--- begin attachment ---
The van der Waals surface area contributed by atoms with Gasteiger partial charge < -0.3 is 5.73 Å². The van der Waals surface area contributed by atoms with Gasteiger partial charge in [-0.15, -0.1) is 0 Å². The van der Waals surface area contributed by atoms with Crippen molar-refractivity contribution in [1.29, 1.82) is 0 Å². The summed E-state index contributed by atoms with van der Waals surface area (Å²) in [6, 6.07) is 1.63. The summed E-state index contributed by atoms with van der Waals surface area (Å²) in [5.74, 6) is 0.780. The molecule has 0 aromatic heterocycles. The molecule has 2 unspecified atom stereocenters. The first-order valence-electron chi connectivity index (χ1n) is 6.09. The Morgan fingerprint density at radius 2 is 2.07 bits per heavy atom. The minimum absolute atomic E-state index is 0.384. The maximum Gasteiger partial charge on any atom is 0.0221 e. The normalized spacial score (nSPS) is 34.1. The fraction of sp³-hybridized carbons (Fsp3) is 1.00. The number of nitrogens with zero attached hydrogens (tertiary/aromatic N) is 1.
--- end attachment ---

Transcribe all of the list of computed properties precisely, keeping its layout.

The van der Waals surface area contributed by atoms with Gasteiger partial charge < -0.3 is 5.73 Å². The van der Waals surface area contributed by atoms with Gasteiger partial charge in [-0.15, -0.1) is 0 Å². The van der Waals surface area contributed by atoms with Crippen molar-refractivity contribution in [1.29, 1.82) is 0 Å². The summed E-state index contributed by atoms with van der Waals surface area (Å²) in [6, 6.07) is 1.63. The summed E-state index contributed by atoms with van der Waals surface area (Å²) in [5.74, 6) is 0.780. The molecule has 0 aromatic heterocycles. The molecule has 2 unspecified atom stereocenters. The first-order valence-electron chi connectivity index (χ1n) is 6.09. The Morgan fingerprint density at radius 2 is 2.07 bits per heavy atom. The minimum absolute atomic E-state index is 0.384. The maximum Gasteiger partial charge on any atom is 0.0221 e. The normalized spacial score (nSPS) is 34.1. The fraction of sp³-hybridized carbons (Fsp3) is 1.00. The number of nitrogens with zero attached hydrogens (tertiary/aromatic N) is 1.